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Single-lane traffic, Südbrücke, Verden (Aller)The Südbrücke was built during the years of 1888 and 1889, one year after Wilhelm II. became emperor. In the final days of World War 2, German troups tried to blow it up, together with a similar bridge closer to town, to keep the British forces West of the Aller River. The old iron lady next to town gave in to the explosives, but her sister further West remained unmoved. The blast only shattered the Verden Dome’s stained-glass windows some hundred metres away. But the City and district councils are  apparently determined to accomplish the glorious work of our heroic troops, some 63 years later. Instead of this single-lane iron bridge, they will build a two-lane one.

Traffic planning has sucked here for decades, and one sometimes gets the impression that Verden, by and large spared by the Allied bombers during the war, feels compelled by an invisible hand to do the job of the American, British and Canadian airforce, plus the above-mentioned work of German troops, by itself.

What the town really needs is a ring road that would pick up the B 215 traffic. Baby-sized solutions like the one that put up with the loss of old buildings in the North West of the old city (but couldn’t cope with traffic only twenty years later), plus the one underway now, are useless.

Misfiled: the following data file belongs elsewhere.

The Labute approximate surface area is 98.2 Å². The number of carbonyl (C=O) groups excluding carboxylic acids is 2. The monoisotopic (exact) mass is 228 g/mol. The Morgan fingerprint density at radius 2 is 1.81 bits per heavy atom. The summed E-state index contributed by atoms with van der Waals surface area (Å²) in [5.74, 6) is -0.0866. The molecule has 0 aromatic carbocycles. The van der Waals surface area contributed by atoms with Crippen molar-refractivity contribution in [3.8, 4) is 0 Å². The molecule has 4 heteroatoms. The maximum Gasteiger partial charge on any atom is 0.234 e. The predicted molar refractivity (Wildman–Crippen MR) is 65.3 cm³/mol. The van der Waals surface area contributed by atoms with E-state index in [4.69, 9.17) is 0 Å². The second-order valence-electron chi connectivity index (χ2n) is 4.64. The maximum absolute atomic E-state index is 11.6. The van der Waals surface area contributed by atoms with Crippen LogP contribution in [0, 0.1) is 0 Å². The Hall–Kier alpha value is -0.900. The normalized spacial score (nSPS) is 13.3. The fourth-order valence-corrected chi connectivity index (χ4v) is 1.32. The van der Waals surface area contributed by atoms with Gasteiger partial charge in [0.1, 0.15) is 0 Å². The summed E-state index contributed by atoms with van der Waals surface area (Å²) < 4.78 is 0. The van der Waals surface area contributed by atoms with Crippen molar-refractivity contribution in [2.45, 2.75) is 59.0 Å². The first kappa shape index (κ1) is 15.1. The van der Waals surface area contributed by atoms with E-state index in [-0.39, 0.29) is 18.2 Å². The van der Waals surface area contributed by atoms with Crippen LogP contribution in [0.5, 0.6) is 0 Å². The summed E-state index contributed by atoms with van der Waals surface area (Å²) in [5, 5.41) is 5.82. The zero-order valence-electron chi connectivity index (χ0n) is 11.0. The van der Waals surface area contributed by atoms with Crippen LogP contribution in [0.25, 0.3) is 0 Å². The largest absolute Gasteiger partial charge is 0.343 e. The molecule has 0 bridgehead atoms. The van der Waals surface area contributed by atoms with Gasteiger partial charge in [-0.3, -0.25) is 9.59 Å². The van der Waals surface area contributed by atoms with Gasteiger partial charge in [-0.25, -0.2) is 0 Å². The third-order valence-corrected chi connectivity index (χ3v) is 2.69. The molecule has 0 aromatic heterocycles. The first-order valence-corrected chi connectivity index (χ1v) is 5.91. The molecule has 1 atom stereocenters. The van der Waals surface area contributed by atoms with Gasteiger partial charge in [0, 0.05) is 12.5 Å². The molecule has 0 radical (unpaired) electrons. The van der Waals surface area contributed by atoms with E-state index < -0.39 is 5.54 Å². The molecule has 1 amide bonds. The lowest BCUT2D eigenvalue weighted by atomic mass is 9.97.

Written by taide

July 13, 2008 at 2:32 pm

Lovestory – The REAL Car (Part One)

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There may be some confusion abroad about the concept of German cars on the one hand, and the Germans’ cars on the other.

The big German manufacturers (Mercedes, BMW, and Porsche) make cars in the upper layers of the markets, and only massive use of expensive technology can bring their consumption down to 7 to 12 litres. cars waiting for cargo, shopping centre, Saturday morning

But you can only spend your money once, and many German buyers happily do without that technology, buying cars at medium or low prices instead. Brands like Ford or Opel who face competiton from Italy, Japan, or Korea are having no easy time of that. So is Volkswagen, still struggling to make up their mind about what to offer their European and German customers: the economical 3-litre Lupo or their bombastic Phaeton.

 So far, the German manufacturers still get “help” from the European Commission. Mandatory reduction of CO2 emissions has been postponed once again, and new, not necessarily essential safety requirements such as ESP may keep competitors like the Indian Tata out of the European market.

Scumbags like me, lacking costly patriotism, certainly do hope for globalisation to take root. I don’t like tariffal or non-tariffal trade barriers that force us to buy cars with features that I haven’t asked for.

If the German car lobbyism goes on like this, they’ll find themselves at the same position as the US manufacturers who can keep their SUVs to themselves.

 If this happens, thanks to the narrow-mindedness of CEOs and the silly expectations from the workforce as to what their employers owe them in wages, the jobs will go elsewhere – and it won’t be long until the people who have lost them will claim “solidarity”. You can have mine, if you get real and let Porsche and Wiedeking in immediately. As a Lower Saxonian, I’d like to buy a Volkswagen from my home province – but you’ll have to give me a chance to do so.

 Otherwise, please go and **** yourselves. I won’t listen to your demonstrations, and sue you all once you jam the motorways in “protest” as your jobs are moving East.

 

Written by taide

June 15, 2008 at 8:20 am